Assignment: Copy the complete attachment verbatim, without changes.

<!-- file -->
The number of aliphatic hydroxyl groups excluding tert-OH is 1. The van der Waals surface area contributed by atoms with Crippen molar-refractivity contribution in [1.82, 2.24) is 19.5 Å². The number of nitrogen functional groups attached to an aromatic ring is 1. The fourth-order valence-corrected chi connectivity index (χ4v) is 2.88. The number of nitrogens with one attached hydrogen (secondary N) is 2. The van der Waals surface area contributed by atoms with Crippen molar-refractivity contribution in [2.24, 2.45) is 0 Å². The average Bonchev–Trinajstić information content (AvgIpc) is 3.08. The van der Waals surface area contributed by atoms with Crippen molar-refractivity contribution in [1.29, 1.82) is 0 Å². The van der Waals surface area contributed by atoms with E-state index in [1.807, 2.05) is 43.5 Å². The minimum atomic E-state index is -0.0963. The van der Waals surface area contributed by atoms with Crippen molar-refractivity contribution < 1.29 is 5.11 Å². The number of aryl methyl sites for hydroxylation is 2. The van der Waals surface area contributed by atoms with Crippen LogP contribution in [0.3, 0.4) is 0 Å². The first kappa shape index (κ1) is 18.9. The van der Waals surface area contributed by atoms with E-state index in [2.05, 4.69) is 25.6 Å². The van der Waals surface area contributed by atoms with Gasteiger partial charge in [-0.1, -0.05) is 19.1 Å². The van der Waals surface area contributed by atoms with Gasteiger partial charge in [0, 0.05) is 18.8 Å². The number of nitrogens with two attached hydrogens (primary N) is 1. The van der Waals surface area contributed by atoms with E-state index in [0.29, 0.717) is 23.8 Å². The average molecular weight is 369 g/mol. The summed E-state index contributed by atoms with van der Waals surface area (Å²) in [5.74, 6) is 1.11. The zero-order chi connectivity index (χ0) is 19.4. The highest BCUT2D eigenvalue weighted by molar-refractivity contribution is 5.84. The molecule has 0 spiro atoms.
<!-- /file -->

The number of aliphatic hydroxyl groups excluding tert-OH is 1. The van der Waals surface area contributed by atoms with Crippen molar-refractivity contribution in [1.82, 2.24) is 19.5 Å². The number of nitrogen functional groups attached to an aromatic ring is 1. The fourth-order valence-corrected chi connectivity index (χ4v) is 2.88. The number of nitrogens with one attached hydrogen (secondary N) is 2. The van der Waals surface area contributed by atoms with Crippen molar-refractivity contribution in [2.24, 2.45) is 0 Å². The average Bonchev–Trinajstić information content (AvgIpc) is 3.08. The van der Waals surface area contributed by atoms with Crippen molar-refractivity contribution in [1.29, 1.82) is 0 Å². The van der Waals surface area contributed by atoms with E-state index in [1.807, 2.05) is 43.5 Å². The minimum atomic E-state index is -0.0963. The van der Waals surface area contributed by atoms with Crippen molar-refractivity contribution < 1.29 is 5.11 Å². The number of aryl methyl sites for hydroxylation is 2. The van der Waals surface area contributed by atoms with Crippen LogP contribution in [0.3, 0.4) is 0 Å². The first kappa shape index (κ1) is 18.9. The van der Waals surface area contributed by atoms with E-state index in [2.05, 4.69) is 25.6 Å². The van der Waals surface area contributed by atoms with Gasteiger partial charge in [-0.1, -0.05) is 19.1 Å². The van der Waals surface area contributed by atoms with Gasteiger partial charge in [0, 0.05) is 18.8 Å². The number of nitrogens with two attached hydrogens (primary N) is 1. The van der Waals surface area contributed by atoms with E-state index in [0.29, 0.717) is 23.8 Å². The average molecular weight is 369 g/mol. The summed E-state index contributed by atoms with van der Waals surface area (Å²) in [5.74, 6) is 1.11. The zero-order chi connectivity index (χ0) is 19.4. The highest BCUT2D eigenvalue weighted by molar-refractivity contribution is 5.84. The molecule has 0 spiro atoms.